Our lives are becoming more electric and more digital. This is good news because the combination of electrification and digitization makes it possible to shape a sustainable world.
Climate change demands that we all act today to transform energy generation and consumption to achieve global net-zero emissions by 2050. Whilst electricity is the best vector of decarbonization and the most efficient way to transport and distribute green energy, digitization enables a smart future by allowing for the efficient and automatic operation of microgrids in homes, buildings, districts, cities, and countries. Together, electrification and digitization are creating the New Electric World.
However, the journey to such a world is not without challenges. Recently, the pandemic and geopolitical tensions have prompted our teams at Schneider Electric to re-think how we design, manufacture, provide, and maintain our offers. By evolving our go-to-market processes, we have been able to maintain and even exceed the service levels expected by our customers despite the unprecedented changes of the last two years.
Ensuring business continuity
COVID-19 and the delta and omicron variants have been game-changers for companies worldwide. “Business as usual” has been replaced by ‘the new abnormal” where disruptions to availability, capacity, transportation, and labor require constant adaptation.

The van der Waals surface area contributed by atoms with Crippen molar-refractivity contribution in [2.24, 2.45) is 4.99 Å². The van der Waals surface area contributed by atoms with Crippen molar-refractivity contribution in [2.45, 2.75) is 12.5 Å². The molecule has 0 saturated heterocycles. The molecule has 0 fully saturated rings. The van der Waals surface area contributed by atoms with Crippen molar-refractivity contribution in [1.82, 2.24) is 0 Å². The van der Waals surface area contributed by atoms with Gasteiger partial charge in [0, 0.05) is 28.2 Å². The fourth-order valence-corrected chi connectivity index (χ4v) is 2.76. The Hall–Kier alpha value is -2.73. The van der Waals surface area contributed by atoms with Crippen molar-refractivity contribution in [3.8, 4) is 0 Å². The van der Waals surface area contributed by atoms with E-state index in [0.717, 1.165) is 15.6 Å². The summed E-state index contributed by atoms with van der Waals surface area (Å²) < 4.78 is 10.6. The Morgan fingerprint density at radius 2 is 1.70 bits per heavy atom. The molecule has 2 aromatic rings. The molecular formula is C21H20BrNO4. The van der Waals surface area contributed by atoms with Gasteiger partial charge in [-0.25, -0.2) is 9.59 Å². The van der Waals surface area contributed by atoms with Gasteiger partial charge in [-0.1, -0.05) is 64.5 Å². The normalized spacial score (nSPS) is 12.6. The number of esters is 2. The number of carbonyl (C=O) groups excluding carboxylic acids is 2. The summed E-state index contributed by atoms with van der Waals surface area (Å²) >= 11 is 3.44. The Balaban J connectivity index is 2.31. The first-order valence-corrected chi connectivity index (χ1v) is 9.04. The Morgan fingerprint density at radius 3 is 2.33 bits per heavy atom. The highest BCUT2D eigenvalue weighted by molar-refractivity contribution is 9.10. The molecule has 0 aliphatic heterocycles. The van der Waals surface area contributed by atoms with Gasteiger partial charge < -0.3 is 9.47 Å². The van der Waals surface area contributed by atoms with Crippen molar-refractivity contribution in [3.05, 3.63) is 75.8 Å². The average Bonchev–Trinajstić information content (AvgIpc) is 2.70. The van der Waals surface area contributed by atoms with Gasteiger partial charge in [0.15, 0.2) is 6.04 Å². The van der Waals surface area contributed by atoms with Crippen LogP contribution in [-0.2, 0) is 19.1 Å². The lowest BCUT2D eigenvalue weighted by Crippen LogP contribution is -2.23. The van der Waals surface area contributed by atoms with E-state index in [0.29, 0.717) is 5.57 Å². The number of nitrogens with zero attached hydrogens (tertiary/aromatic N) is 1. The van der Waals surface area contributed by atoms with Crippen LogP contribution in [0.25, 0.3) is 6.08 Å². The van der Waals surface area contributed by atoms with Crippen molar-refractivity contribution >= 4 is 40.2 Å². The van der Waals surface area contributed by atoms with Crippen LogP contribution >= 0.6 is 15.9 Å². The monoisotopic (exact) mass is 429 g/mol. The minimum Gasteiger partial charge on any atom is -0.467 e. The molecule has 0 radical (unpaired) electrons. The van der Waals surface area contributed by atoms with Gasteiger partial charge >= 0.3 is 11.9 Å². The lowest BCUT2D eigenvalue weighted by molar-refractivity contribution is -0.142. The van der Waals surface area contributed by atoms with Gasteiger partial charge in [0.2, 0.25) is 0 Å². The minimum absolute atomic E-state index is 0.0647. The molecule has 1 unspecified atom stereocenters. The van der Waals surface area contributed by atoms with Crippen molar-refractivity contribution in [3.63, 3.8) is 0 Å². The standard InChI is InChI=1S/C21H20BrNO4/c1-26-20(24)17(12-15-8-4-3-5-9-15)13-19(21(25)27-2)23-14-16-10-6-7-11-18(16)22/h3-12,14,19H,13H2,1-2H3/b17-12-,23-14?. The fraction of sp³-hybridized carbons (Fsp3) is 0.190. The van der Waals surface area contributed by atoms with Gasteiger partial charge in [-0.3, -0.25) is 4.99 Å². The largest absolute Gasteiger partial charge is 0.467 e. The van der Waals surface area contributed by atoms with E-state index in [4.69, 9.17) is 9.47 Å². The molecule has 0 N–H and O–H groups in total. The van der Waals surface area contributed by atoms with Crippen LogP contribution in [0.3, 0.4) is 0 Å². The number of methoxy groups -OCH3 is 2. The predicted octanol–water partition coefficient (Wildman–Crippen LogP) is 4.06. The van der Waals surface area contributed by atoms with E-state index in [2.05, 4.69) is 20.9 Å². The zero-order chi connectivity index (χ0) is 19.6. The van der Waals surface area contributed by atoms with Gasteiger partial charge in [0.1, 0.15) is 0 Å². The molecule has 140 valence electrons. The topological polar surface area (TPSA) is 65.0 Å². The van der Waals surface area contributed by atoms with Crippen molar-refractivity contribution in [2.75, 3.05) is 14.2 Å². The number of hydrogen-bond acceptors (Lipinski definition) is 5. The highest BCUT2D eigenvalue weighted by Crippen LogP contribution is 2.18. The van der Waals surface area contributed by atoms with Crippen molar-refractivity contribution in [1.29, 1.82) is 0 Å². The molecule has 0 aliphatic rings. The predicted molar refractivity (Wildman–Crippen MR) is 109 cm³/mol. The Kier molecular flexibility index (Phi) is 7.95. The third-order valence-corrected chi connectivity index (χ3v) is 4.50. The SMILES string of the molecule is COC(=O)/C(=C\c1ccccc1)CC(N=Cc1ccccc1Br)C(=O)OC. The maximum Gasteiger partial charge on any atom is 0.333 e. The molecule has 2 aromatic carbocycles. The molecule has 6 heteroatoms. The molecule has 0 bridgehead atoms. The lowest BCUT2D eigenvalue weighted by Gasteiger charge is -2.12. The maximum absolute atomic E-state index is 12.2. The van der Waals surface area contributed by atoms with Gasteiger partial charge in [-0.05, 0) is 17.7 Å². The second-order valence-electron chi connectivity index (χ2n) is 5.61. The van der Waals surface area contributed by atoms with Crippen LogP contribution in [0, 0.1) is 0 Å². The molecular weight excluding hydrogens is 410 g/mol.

Relationships between companies and their customers have been transformed as well, with demand vanishing in some cases and soaring in others. Furthermore, the ongoing threat of trade bans among countries is challenging organizations to become more resourceful and agile in their operations.
To improve their agility, businesses across industries are increasing inventory levels and forgoing at least for the moment the practice of hyper-efficient “just in time” manufacturing. At the same time, many companies are regionalizing their distribution to ensure they have inventory in multiple places and thereby reduce their dependence on a single location. According to a recent McKinsey & Company survey of companies across industries and geographies, “almost 90 percent of respondents told us that they expect to pursue some degree of regionalization during the next three years.”
Leveraging a multi-hub strategy
Several years ago, Schneider Electric moved from a quite centralized system for R&D, offer management, and industrialization to a decentralized, multi-hub approach. By setting up hubs in our major markets, we now have excellent proximity to our customers in each geography, which gives us a better understanding of their needs. For example, we are familiar with local habits and protocols when a customer needs to recover from a power outage.
Our hubs translate into better operational continuity in three important ways:
- Earlier risk detection. Issues affecting customers can be detected faster and addressed more effectively by local teams, before causing disruptions to customer deliveries and service.